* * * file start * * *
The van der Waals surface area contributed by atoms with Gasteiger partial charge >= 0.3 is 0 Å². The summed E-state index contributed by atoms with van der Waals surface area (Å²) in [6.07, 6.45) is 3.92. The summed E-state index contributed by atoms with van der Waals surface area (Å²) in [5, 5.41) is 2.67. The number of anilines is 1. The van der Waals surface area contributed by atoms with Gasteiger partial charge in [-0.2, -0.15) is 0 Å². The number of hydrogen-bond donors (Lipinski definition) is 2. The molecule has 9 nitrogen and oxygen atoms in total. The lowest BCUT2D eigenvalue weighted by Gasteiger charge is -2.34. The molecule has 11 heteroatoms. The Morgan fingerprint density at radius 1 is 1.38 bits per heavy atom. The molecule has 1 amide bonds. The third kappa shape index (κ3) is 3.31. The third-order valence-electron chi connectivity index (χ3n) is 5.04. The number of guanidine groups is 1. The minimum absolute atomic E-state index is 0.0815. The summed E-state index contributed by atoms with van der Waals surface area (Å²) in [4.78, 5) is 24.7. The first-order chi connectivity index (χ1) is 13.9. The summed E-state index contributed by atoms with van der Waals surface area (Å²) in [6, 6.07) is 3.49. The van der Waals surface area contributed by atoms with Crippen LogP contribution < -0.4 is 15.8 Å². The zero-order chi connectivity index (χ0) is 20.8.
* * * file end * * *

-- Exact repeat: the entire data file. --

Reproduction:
The van der Waals surface area contributed by atoms with Gasteiger partial charge >= 0.3 is 0 Å². The summed E-state index contributed by atoms with van der Waals surface area (Å²) in [6.07, 6.45) is 3.92. The summed E-state index contributed by atoms with van der Waals surface area (Å²) in [5, 5.41) is 2.67. The number of anilines is 1. The van der Waals surface area contributed by atoms with Gasteiger partial charge in [-0.2, -0.15) is 0 Å². The number of hydrogen-bond donors (Lipinski definition) is 2. The molecule has 9 nitrogen and oxygen atoms in total. The lowest BCUT2D eigenvalue weighted by Gasteiger charge is -2.34. The molecule has 11 heteroatoms. The Morgan fingerprint density at radius 1 is 1.38 bits per heavy atom. The molecule has 1 amide bonds. The third kappa shape index (κ3) is 3.31. The third-order valence-electron chi connectivity index (χ3n) is 5.04. The number of guanidine groups is 1. The minimum absolute atomic E-state index is 0.0815. The summed E-state index contributed by atoms with van der Waals surface area (Å²) in [4.78, 5) is 24.7. The first-order chi connectivity index (χ1) is 13.9. The summed E-state index contributed by atoms with van der Waals surface area (Å²) in [6, 6.07) is 3.49. The van der Waals surface area contributed by atoms with Crippen LogP contribution < -0.4 is 15.8 Å². The zero-order chi connectivity index (χ0) is 20.8.